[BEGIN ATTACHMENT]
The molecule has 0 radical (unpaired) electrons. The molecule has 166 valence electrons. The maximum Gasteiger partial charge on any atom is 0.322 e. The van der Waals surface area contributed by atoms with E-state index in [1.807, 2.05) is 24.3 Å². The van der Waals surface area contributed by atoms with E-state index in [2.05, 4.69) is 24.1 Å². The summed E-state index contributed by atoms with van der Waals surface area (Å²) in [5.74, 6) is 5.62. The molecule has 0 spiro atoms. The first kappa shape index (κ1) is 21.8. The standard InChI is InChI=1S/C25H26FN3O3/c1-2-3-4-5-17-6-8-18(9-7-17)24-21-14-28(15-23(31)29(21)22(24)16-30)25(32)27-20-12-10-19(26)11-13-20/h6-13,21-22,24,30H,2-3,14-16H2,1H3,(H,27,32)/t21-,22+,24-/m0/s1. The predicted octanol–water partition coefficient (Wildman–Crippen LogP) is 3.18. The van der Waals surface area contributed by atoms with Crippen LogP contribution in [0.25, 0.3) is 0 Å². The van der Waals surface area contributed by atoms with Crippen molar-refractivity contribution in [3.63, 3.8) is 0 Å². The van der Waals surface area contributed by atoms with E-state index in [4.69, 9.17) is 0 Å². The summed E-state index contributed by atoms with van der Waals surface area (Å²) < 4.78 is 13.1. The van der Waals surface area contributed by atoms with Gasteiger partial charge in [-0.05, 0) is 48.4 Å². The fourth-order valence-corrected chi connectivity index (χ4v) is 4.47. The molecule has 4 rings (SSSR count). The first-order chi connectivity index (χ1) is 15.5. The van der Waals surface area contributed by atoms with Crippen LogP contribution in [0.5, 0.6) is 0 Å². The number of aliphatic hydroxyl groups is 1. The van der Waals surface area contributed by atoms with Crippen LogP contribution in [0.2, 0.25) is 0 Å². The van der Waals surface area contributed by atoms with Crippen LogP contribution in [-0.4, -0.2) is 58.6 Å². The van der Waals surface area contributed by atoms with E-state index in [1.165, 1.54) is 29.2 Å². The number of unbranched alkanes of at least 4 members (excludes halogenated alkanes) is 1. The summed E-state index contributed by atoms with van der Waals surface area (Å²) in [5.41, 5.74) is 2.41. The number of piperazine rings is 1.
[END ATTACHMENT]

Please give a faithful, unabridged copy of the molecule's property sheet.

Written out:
The molecule has 0 radical (unpaired) electrons. The molecule has 166 valence electrons. The maximum Gasteiger partial charge on any atom is 0.322 e. The van der Waals surface area contributed by atoms with E-state index in [1.807, 2.05) is 24.3 Å². The van der Waals surface area contributed by atoms with E-state index in [2.05, 4.69) is 24.1 Å². The summed E-state index contributed by atoms with van der Waals surface area (Å²) in [5.74, 6) is 5.62. The molecule has 0 spiro atoms. The first kappa shape index (κ1) is 21.8. The standard InChI is InChI=1S/C25H26FN3O3/c1-2-3-4-5-17-6-8-18(9-7-17)24-21-14-28(15-23(31)29(21)22(24)16-30)25(32)27-20-12-10-19(26)11-13-20/h6-13,21-22,24,30H,2-3,14-16H2,1H3,(H,27,32)/t21-,22+,24-/m0/s1. The predicted octanol–water partition coefficient (Wildman–Crippen LogP) is 3.18. The van der Waals surface area contributed by atoms with Crippen LogP contribution in [0.25, 0.3) is 0 Å². The van der Waals surface area contributed by atoms with Crippen molar-refractivity contribution in [3.63, 3.8) is 0 Å². The van der Waals surface area contributed by atoms with E-state index in [4.69, 9.17) is 0 Å². The summed E-state index contributed by atoms with van der Waals surface area (Å²) < 4.78 is 13.1. The van der Waals surface area contributed by atoms with Gasteiger partial charge in [-0.05, 0) is 48.4 Å². The fourth-order valence-corrected chi connectivity index (χ4v) is 4.47. The molecule has 4 rings (SSSR count). The first-order chi connectivity index (χ1) is 15.5. The van der Waals surface area contributed by atoms with Crippen LogP contribution in [0.5, 0.6) is 0 Å². The number of aliphatic hydroxyl groups is 1. The van der Waals surface area contributed by atoms with Crippen LogP contribution in [0.2, 0.25) is 0 Å². The van der Waals surface area contributed by atoms with Crippen LogP contribution in [-0.4, -0.2) is 58.6 Å². The van der Waals surface area contributed by atoms with E-state index in [1.165, 1.54) is 29.2 Å². The number of unbranched alkanes of at least 4 members (excludes halogenated alkanes) is 1. The summed E-state index contributed by atoms with van der Waals surface area (Å²) in [5.41, 5.74) is 2.41. The number of piperazine rings is 1.